An item of possible interest at Gamasutra is Daniel Cook’s long (7 pages) article on designing better games.

Essentially, he’s working on the “pleasure principle”: we play games for “fun”, the fun being mastery of in-game skills.

He gets quite detailed about that, though the piece is certainly not dull. I think he makes a fairly good case, too.

What I quarrel with, though, is his saying that story (or, as we say these days, actual “content”) is a red herring and mainly useless. I suppose, for some games like shooters, or “hack and haul” productions (Fate comes to mind), that may be true.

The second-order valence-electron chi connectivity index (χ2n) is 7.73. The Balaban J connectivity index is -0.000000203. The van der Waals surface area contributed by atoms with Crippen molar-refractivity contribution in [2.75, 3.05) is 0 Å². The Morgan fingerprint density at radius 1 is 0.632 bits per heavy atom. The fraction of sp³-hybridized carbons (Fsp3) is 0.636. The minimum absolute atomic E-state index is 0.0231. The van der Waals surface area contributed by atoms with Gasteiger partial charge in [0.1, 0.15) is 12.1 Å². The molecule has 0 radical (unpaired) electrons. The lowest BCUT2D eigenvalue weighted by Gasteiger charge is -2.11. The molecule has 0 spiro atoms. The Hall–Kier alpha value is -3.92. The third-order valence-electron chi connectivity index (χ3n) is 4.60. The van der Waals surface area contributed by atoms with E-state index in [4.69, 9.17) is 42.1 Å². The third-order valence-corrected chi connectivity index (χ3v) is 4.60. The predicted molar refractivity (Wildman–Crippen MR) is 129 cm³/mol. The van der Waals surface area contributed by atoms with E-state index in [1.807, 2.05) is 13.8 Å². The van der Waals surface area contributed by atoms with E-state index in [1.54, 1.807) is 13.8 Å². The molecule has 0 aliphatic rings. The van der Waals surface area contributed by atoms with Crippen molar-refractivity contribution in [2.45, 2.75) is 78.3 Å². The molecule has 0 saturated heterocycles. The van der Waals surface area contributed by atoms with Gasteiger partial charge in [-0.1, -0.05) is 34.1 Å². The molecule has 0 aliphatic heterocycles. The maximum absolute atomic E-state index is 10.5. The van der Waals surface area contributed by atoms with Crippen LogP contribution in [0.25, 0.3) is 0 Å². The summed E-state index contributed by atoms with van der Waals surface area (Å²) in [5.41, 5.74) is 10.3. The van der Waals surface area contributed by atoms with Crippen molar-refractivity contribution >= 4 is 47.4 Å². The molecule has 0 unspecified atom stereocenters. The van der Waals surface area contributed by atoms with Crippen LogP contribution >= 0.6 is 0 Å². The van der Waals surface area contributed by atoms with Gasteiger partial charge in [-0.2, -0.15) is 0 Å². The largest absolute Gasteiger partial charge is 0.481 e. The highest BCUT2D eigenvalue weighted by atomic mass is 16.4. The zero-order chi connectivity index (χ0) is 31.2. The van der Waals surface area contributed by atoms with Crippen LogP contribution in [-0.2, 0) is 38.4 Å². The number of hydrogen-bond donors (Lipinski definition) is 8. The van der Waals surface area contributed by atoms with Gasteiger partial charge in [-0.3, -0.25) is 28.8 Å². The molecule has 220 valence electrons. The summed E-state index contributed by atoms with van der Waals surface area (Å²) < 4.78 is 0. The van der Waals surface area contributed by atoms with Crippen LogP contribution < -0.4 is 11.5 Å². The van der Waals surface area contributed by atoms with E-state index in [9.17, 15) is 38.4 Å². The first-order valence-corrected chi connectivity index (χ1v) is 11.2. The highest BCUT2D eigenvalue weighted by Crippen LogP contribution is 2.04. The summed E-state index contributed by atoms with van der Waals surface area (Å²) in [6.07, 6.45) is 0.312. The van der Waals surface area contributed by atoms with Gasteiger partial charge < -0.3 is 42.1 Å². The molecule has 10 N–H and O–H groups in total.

But when we get to something like an adventure game, or the more sophisticated CRPGS, then content means a lot. How many would play an adventure just for “leave treasures here”?

Yeah, we’d get some good feelings from solving the puzzles, but that certainly wouldn’t be enough now. The puzzles require a reason for existing, rather than just “being there”.

As for RPGs, well, we’ve talked enough about that in the past, and the fact that lack of good story takes the edge off the games.

While he calls this “game design chemistry”, somehow it sounds rather mechanical in some ways, and more like a design for a shooter or arcade product. Perhaps that’s why he feels “content” is a “red herring”.

Anyway, check out the article and see what you think.

Game Design Chemistry on Gamasutra